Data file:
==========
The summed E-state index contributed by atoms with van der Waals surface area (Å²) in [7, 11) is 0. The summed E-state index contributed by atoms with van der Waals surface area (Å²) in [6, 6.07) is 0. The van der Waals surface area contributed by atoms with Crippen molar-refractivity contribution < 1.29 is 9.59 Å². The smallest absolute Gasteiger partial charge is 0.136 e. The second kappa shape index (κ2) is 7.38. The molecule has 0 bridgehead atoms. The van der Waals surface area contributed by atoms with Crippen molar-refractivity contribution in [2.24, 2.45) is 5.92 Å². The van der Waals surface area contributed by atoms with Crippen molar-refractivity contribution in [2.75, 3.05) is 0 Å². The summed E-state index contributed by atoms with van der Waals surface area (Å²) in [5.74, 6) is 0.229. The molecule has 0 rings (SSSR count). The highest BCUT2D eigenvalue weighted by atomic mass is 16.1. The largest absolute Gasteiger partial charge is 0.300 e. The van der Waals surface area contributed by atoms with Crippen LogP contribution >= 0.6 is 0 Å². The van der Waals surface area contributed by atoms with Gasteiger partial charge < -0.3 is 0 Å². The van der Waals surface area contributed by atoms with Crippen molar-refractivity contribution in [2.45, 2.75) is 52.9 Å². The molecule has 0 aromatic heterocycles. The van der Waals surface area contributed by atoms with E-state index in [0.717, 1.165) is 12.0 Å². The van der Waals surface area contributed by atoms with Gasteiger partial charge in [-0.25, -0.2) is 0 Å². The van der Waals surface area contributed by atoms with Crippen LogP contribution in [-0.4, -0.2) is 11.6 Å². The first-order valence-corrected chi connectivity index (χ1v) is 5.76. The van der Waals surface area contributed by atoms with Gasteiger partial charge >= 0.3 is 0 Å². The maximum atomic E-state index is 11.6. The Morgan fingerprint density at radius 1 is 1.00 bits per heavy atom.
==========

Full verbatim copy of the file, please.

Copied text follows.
The summed E-state index contributed by atoms with van der Waals surface area (Å²) in [7, 11) is 0. The summed E-state index contributed by atoms with van der Waals surface area (Å²) in [6, 6.07) is 0. The van der Waals surface area contributed by atoms with Crippen molar-refractivity contribution < 1.29 is 9.59 Å². The smallest absolute Gasteiger partial charge is 0.136 e. The second kappa shape index (κ2) is 7.38. The molecule has 0 bridgehead atoms. The van der Waals surface area contributed by atoms with Crippen molar-refractivity contribution in [2.24, 2.45) is 5.92 Å². The van der Waals surface area contributed by atoms with Crippen molar-refractivity contribution in [2.75, 3.05) is 0 Å². The summed E-state index contributed by atoms with van der Waals surface area (Å²) in [5.74, 6) is 0.229. The molecule has 0 rings (SSSR count). The highest BCUT2D eigenvalue weighted by atomic mass is 16.1. The largest absolute Gasteiger partial charge is 0.300 e. The van der Waals surface area contributed by atoms with Crippen LogP contribution >= 0.6 is 0 Å². The van der Waals surface area contributed by atoms with Gasteiger partial charge < -0.3 is 0 Å². The van der Waals surface area contributed by atoms with Crippen molar-refractivity contribution in [2.45, 2.75) is 52.9 Å². The molecule has 0 aromatic heterocycles. The van der Waals surface area contributed by atoms with E-state index in [0.717, 1.165) is 12.0 Å². The van der Waals surface area contributed by atoms with Gasteiger partial charge in [-0.25, -0.2) is 0 Å². The van der Waals surface area contributed by atoms with Crippen LogP contribution in [-0.4, -0.2) is 11.6 Å². The first-order valence-corrected chi connectivity index (χ1v) is 5.76. The van der Waals surface area contributed by atoms with Gasteiger partial charge >= 0.3 is 0 Å². The maximum atomic E-state index is 11.6. The Morgan fingerprint density at radius 1 is 1.00 bits per heavy atom.